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Bernard Lafayette, Dr. MLK Jr. Protégé, to Speak at Eastern

Written by Dwight Bachman

Bernard_LaFayette (2).jpgWillimantic, Conn: --Bernard Lafayette Jr., a veteran of the Civil Rights Movement, will speak at Eastern Connecticut State University on Oct. 9 at 3 p.m. in the Student Center Theatre. Lafayette, who the late Dr. Martin Luther King Jr. hand-picked as one of King's deputies during the Civil Rights Movement of the 1960s, will lecture on "Reaching Beyond Your Grasp." His presentation is part of Eastern's popular "University Hour" series.

 "Rev. Dr. Lafayette began his career fighting non-violently for peace, human rights and equality as a college student, and continues to be vigilant in that struggle as one of the deans of the struggle today," said Stacey Close, Eastern's interim associate vice president for equity and diversity. "This year marks the 50th anniversary of the March on Washington and Rev. Dr. Martin Luther King Jr.'s 'I Have a Dream' speech.  Dr. Lafayette was an active participant in the critical moments and changes in our nation's history.  We are truly fortunate to have such a visionary leader visiting our campus."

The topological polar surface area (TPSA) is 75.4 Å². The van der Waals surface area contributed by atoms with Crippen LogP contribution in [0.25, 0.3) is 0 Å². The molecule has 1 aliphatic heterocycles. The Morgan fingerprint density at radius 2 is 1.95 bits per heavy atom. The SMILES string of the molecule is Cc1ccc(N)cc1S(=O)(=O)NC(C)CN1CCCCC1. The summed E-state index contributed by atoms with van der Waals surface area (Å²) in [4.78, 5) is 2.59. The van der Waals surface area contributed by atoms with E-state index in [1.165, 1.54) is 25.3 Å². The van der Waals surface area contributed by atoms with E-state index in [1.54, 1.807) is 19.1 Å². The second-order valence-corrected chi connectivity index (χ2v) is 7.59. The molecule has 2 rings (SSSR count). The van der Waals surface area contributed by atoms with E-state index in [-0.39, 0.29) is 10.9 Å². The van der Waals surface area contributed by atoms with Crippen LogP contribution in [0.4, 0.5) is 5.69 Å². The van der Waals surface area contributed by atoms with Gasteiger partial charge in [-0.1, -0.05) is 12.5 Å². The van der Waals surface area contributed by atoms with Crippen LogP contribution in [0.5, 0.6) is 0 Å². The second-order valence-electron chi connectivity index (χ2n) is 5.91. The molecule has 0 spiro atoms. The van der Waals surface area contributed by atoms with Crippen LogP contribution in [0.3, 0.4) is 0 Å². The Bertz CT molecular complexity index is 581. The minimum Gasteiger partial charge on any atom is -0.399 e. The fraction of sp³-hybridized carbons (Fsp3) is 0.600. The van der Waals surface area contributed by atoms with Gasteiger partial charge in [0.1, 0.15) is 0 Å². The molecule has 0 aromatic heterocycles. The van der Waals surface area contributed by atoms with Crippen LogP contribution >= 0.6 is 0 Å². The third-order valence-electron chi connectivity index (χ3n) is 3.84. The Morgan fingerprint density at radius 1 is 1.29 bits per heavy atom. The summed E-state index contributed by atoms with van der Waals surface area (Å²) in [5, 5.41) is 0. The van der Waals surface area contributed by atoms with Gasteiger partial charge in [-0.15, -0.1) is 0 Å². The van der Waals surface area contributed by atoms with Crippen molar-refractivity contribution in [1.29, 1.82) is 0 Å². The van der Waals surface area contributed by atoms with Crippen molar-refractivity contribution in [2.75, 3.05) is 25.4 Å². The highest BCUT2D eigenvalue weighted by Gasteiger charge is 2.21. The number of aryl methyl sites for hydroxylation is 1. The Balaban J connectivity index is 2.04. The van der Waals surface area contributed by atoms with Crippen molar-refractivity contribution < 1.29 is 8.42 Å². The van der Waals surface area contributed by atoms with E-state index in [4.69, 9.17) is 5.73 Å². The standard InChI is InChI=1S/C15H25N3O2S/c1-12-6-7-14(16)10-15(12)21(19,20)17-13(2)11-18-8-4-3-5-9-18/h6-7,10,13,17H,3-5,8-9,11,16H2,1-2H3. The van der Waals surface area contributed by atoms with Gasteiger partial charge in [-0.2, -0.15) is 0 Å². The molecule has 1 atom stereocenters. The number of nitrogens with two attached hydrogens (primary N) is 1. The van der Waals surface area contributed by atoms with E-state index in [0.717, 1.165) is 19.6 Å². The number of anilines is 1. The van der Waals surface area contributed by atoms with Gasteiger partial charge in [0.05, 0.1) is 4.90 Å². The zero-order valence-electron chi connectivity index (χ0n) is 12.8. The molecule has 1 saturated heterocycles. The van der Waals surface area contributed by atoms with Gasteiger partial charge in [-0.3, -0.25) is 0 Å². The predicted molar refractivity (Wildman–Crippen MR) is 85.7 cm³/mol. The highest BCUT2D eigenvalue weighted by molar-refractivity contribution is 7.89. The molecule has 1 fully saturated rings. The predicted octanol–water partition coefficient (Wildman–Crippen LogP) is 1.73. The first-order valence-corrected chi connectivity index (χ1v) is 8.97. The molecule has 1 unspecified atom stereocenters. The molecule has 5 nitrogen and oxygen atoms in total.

Lafayette is recognized as a major authority on strategies for nonviolent social change and nonviolent direct action in the world.  As a student in 1960, he was a co-founder of the Student Nonviolent Coordinating Committee (SNCC) at Shaw University in Raleigh, NC. Lafayette was also involved in the struggle for civil rights in Nashville.

A year later, he and other African American and white college students joined the call to become part of the Freedom Riders, a movement to enforce federal integration laws on interstate bus routes, as a way to nonviolently transform the nation. 

Later in 1965, Lafayette played a leading role in organizing the voting rights campaign in Selma, AL. He also served as national program administrator for the Southern Christian Leadership Conference (SCLC). In 1968, Martin Luther King Jr. appointed Lafayette to be national program administrator for the Southern Christian Leadership Conference and national coordinator of the 1968 Poor People's Campaign.

Lafayette is a Distinguished Scholar-in-Residence at the Candler School of Theology, at Emory University in Atlanta, GA. He received his B.A. from American Baptist Seminary, and earned his Ed.M. and Ed.D. degrees from Harvard University.  He founded and served for several years as the director of the Center for Nonviolence and Peace Studies at the University of Rhode Island.  He has published widely and has lectured throughout the world.

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